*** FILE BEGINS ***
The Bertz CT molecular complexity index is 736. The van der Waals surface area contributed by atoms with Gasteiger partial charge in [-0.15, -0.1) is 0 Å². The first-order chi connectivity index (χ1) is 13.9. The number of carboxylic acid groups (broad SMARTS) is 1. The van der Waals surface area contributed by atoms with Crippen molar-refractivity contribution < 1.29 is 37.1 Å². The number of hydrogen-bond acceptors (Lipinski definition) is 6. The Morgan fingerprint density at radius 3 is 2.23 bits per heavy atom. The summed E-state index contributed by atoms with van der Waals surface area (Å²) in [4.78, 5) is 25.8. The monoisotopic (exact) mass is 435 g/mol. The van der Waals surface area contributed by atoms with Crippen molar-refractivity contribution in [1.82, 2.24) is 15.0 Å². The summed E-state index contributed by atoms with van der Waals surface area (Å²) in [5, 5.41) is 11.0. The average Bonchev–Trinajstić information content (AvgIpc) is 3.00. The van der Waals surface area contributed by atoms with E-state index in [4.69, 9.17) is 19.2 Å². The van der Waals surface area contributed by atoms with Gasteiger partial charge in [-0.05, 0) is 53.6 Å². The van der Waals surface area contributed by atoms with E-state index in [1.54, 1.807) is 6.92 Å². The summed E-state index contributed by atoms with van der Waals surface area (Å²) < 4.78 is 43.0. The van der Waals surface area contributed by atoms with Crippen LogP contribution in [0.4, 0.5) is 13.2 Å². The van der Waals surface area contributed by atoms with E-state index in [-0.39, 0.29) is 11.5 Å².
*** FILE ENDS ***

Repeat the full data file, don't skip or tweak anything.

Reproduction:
The Bertz CT molecular complexity index is 736. The van der Waals surface area contributed by atoms with Gasteiger partial charge in [-0.15, -0.1) is 0 Å². The first-order chi connectivity index (χ1) is 13.9. The number of carboxylic acid groups (broad SMARTS) is 1. The van der Waals surface area contributed by atoms with Crippen molar-refractivity contribution < 1.29 is 37.1 Å². The number of hydrogen-bond acceptors (Lipinski definition) is 6. The Morgan fingerprint density at radius 3 is 2.23 bits per heavy atom. The summed E-state index contributed by atoms with van der Waals surface area (Å²) in [4.78, 5) is 25.8. The monoisotopic (exact) mass is 435 g/mol. The van der Waals surface area contributed by atoms with Crippen molar-refractivity contribution in [1.82, 2.24) is 15.0 Å². The summed E-state index contributed by atoms with van der Waals surface area (Å²) in [5, 5.41) is 11.0. The average Bonchev–Trinajstić information content (AvgIpc) is 3.00. The van der Waals surface area contributed by atoms with E-state index in [4.69, 9.17) is 19.2 Å². The van der Waals surface area contributed by atoms with Gasteiger partial charge in [-0.05, 0) is 53.6 Å². The van der Waals surface area contributed by atoms with E-state index in [1.54, 1.807) is 6.92 Å². The summed E-state index contributed by atoms with van der Waals surface area (Å²) < 4.78 is 43.0. The van der Waals surface area contributed by atoms with Crippen LogP contribution in [0.4, 0.5) is 13.2 Å². The van der Waals surface area contributed by atoms with E-state index in [-0.39, 0.29) is 11.5 Å².